As I mentioned in previous posts, I’m subbing as an educational assistant right now, just until christmas. This week, I was called to sub in a high school. I was so nervous thinking about it because even though I am studying secondary education, the last time I was in high school, I was a student! I’ve always worked with younger kids, whether it’s been field experiences, work, or volunteering. I was most concerned that I would have a bad experience this week in high school which would lead to a teary life-crisis moment of questioning my career choice.
However, it was amazing. Today was my third and last day there, and I was almost emotional! I connected with so many of the kids and I had such a great time. I was so sad to leave.
But, I had a funny conversation today with a teacher. She’s a great teacher, the kids like her and she knows her stuff. She was excited to hear that I’m becoming a teacher and we talked about the things that I’m learning. She takes her professional development seriously, and strives to be an even better teacher. However, when I brought up the idea of blogging or twitter, or the use of technology for professional development and integration into the classroom – she backed right off.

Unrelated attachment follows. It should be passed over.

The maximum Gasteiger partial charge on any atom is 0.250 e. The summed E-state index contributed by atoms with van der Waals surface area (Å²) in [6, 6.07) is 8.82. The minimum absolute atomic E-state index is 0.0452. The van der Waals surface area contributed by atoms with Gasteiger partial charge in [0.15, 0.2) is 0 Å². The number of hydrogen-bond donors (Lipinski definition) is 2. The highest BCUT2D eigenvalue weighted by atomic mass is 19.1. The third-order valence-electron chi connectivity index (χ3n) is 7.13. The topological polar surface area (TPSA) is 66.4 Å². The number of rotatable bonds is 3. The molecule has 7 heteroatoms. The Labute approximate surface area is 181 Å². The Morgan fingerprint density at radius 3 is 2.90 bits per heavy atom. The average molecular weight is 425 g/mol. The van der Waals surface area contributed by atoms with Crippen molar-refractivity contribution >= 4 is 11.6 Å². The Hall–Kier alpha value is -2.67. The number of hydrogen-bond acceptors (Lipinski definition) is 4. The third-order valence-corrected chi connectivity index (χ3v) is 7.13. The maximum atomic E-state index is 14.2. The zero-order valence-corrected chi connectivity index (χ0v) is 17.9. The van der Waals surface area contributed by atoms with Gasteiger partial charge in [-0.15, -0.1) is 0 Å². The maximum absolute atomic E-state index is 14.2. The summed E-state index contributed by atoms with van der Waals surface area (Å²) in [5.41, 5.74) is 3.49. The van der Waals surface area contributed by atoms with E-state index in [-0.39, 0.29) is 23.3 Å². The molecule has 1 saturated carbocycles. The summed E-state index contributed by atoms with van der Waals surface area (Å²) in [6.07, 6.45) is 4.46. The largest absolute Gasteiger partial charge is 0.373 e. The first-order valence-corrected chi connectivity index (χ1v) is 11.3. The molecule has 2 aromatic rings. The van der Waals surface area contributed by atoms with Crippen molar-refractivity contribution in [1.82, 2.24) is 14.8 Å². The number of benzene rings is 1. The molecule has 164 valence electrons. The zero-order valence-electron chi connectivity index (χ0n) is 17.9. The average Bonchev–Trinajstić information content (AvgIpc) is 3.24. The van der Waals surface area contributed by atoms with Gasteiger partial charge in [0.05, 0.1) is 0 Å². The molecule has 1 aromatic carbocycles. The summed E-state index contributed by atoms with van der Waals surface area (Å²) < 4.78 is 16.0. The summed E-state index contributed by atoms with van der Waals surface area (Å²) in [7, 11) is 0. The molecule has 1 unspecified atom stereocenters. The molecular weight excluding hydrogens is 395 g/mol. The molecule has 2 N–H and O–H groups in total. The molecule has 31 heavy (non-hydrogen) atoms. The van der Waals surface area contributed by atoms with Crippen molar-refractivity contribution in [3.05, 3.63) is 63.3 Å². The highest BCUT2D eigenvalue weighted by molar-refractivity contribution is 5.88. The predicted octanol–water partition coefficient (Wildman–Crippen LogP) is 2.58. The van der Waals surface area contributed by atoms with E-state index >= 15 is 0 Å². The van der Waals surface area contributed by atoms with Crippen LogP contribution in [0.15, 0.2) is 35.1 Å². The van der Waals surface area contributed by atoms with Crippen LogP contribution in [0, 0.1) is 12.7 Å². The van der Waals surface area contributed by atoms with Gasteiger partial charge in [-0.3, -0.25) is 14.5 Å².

“I try to stay from that technology stuff,” she told me.
She explained that the kids learn enough of it on their own, and she doesn’t need to model that for them. She wants them to see the value in books and “traditional” means of education. Which is… good too, I guess.
But the world is an ever-evolving place. And there are so many incredible ways to use technology in classrooms that are still educational. Yes, your students all know how to use youtube, but are they using it to learn? To find videos that help them construct meaning in their world? To connect with other learners all over the globe? Probably not, because they don’t know how. Don’t you think you, as a teacher, have the responsibility to teach them how to do that? Or open their eyes to possibilities not yet seen?
Digital literacy is an necessity in the world we live in. It isn’t something we have the option to decide whether or not it’s important – it is. Don’t we want to empower our students to succeed in this world? If the answer to that is yes, then I’m not sure how we can say things like, “I try to stay away from that technology stuff.”
Larry Magid writes about youtube for schools in this article. He’s got it. It’s time to usher schools into the 21st century. Technology and social media are our world. It’s not a question of whether or not we should integrate those things, simply a question of how we will go about using those things to inspire and foster learning in our classrooms.